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On May 21, 2004, a convoy of British troops was attacked by a group of over 100 Mahdi militiamen, approximately 55 miles north of Basra, Iraq. The British convoy was made up of two unarmored vehicles carrying 20 soldiers. The militiamen engaged the troops from roadside trenches using machinegun and RPG fire. The British vehicles were damaged and the soldiers had to dismount and form a defensive perimeter. They radioed for help and a nearby squad from the Princess of Wales regiment came to their assistance. When the British troops ran low on ammunition, the decision was made to fix bayonets for a counter attack. The soldiers charged across 600 feet of open ground toward enemy positions and engaged in hand-to-hand fighting with the Mahdi militia forces. Although they were outnumbered and low on ammunition, the British soldiers routed the militiamen. Twenty militiamen were killed in the bayonet charge and 35 were killed in the overall battle. The British soldiers suffered only three injuries. Prior to this incident, the British last performed a bayonet charge in 1982 during the Falklands War.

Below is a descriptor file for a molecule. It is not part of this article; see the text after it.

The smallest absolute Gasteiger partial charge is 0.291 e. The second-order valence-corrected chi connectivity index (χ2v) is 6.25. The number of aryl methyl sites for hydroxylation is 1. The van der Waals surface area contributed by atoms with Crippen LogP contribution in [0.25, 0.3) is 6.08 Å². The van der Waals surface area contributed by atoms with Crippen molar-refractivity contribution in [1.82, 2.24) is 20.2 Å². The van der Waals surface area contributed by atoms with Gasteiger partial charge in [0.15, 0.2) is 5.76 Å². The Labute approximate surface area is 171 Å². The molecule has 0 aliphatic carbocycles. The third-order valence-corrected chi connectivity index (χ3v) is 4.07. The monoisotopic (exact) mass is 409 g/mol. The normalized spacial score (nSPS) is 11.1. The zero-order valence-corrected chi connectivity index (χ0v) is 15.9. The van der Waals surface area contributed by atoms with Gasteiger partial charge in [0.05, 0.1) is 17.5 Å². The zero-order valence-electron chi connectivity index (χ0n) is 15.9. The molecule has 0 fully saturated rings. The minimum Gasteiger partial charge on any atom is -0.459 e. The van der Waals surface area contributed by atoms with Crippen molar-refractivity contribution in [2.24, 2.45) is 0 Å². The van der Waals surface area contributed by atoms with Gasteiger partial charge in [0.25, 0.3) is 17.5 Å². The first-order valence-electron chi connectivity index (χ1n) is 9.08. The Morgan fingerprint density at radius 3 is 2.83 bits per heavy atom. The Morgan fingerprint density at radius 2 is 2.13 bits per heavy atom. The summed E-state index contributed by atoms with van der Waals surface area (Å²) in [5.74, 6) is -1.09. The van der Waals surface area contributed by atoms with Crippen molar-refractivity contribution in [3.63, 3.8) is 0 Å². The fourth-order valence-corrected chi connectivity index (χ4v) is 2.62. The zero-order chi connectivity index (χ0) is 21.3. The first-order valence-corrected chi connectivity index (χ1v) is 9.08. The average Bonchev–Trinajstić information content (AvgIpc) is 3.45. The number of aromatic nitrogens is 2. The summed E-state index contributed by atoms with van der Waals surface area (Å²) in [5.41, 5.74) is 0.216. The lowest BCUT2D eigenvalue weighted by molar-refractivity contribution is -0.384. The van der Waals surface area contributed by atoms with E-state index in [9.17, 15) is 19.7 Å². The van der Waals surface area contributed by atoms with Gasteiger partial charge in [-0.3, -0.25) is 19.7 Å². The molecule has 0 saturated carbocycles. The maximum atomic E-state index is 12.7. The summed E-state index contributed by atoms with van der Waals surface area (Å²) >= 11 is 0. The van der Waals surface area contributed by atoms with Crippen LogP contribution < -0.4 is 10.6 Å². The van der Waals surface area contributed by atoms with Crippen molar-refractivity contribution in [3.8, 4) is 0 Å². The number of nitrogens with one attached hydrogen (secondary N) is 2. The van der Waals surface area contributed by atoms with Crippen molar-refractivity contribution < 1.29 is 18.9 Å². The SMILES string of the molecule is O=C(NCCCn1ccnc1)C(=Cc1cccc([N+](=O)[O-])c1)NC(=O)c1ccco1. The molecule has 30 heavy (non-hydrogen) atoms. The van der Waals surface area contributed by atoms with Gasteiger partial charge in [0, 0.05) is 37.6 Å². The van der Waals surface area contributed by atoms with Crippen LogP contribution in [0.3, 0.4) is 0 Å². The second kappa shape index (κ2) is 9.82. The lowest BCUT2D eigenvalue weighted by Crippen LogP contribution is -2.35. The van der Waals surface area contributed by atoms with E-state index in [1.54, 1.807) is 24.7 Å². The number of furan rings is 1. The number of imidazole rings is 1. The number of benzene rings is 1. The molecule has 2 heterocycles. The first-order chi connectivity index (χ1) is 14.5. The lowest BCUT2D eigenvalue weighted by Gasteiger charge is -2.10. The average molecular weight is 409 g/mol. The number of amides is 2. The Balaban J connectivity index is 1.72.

Built For Battle
While bayonet charges might not be commonplace in warfare today, incidents like the one from Iraq prove that the bayonet is not completely obsolete. Bayonets can be rather large and heavy, and it’s probably tempting to leave them behind if they don’t have some utility other than the rare combat use in warfare today. The Army’s M9 bayonet is 12-3/8 inches long and weighs in at 1 lb., 11oz. The Marine Corps OKC3S is 13-1/4 inches long and 1.4 lbs. Both are pretty large blades, and carry considerable weight. A lighter, more compact bayonet that’s easier to carry might be just the ticket to balance out having a knife with day-to-day utility, and having the means to mount the blade on a rifle when need be.

keltec

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